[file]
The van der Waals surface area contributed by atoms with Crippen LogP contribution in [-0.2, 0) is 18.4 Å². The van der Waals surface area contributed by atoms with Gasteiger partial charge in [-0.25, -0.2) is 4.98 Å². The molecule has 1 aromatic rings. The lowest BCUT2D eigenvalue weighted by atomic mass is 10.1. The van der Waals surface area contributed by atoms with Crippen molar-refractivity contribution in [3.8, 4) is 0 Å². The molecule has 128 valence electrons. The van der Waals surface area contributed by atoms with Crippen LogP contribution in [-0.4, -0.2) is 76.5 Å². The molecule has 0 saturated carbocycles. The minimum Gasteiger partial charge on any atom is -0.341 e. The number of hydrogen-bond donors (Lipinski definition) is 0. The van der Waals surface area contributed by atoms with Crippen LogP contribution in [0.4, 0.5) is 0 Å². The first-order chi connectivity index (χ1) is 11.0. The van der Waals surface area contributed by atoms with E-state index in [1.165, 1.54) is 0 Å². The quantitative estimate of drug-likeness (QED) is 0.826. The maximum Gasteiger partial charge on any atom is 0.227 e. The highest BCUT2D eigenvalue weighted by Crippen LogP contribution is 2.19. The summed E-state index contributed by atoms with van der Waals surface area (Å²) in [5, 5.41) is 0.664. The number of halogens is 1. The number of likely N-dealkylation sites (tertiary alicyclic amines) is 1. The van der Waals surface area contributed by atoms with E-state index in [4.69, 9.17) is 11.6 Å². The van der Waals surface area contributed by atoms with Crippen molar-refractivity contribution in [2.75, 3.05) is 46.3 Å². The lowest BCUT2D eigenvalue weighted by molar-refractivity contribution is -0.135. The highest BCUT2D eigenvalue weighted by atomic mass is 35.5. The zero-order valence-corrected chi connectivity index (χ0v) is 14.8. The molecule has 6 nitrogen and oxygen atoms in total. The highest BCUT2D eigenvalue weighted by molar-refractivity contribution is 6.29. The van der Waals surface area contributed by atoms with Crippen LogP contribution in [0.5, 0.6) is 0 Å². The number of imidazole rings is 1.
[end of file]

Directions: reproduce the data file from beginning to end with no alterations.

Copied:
The van der Waals surface area contributed by atoms with Crippen LogP contribution in [-0.2, 0) is 18.4 Å². The van der Waals surface area contributed by atoms with Gasteiger partial charge in [-0.25, -0.2) is 4.98 Å². The molecule has 1 aromatic rings. The lowest BCUT2D eigenvalue weighted by atomic mass is 10.1. The van der Waals surface area contributed by atoms with Crippen molar-refractivity contribution in [3.8, 4) is 0 Å². The molecule has 128 valence electrons. The van der Waals surface area contributed by atoms with Crippen LogP contribution in [-0.4, -0.2) is 76.5 Å². The molecule has 0 saturated carbocycles. The minimum Gasteiger partial charge on any atom is -0.341 e. The number of hydrogen-bond donors (Lipinski definition) is 0. The van der Waals surface area contributed by atoms with Crippen LogP contribution in [0.4, 0.5) is 0 Å². The first-order chi connectivity index (χ1) is 11.0. The van der Waals surface area contributed by atoms with E-state index in [1.165, 1.54) is 0 Å². The quantitative estimate of drug-likeness (QED) is 0.826. The maximum Gasteiger partial charge on any atom is 0.227 e. The highest BCUT2D eigenvalue weighted by Crippen LogP contribution is 2.19. The summed E-state index contributed by atoms with van der Waals surface area (Å²) in [5, 5.41) is 0.664. The number of halogens is 1. The number of likely N-dealkylation sites (tertiary alicyclic amines) is 1. The van der Waals surface area contributed by atoms with E-state index in [4.69, 9.17) is 11.6 Å². The van der Waals surface area contributed by atoms with Crippen molar-refractivity contribution in [2.75, 3.05) is 46.3 Å². The lowest BCUT2D eigenvalue weighted by molar-refractivity contribution is -0.135. The highest BCUT2D eigenvalue weighted by atomic mass is 35.5. The zero-order valence-corrected chi connectivity index (χ0v) is 14.8. The molecule has 6 nitrogen and oxygen atoms in total. The highest BCUT2D eigenvalue weighted by molar-refractivity contribution is 6.29. The van der Waals surface area contributed by atoms with Crippen LogP contribution in [0.5, 0.6) is 0 Å². The number of imidazole rings is 1.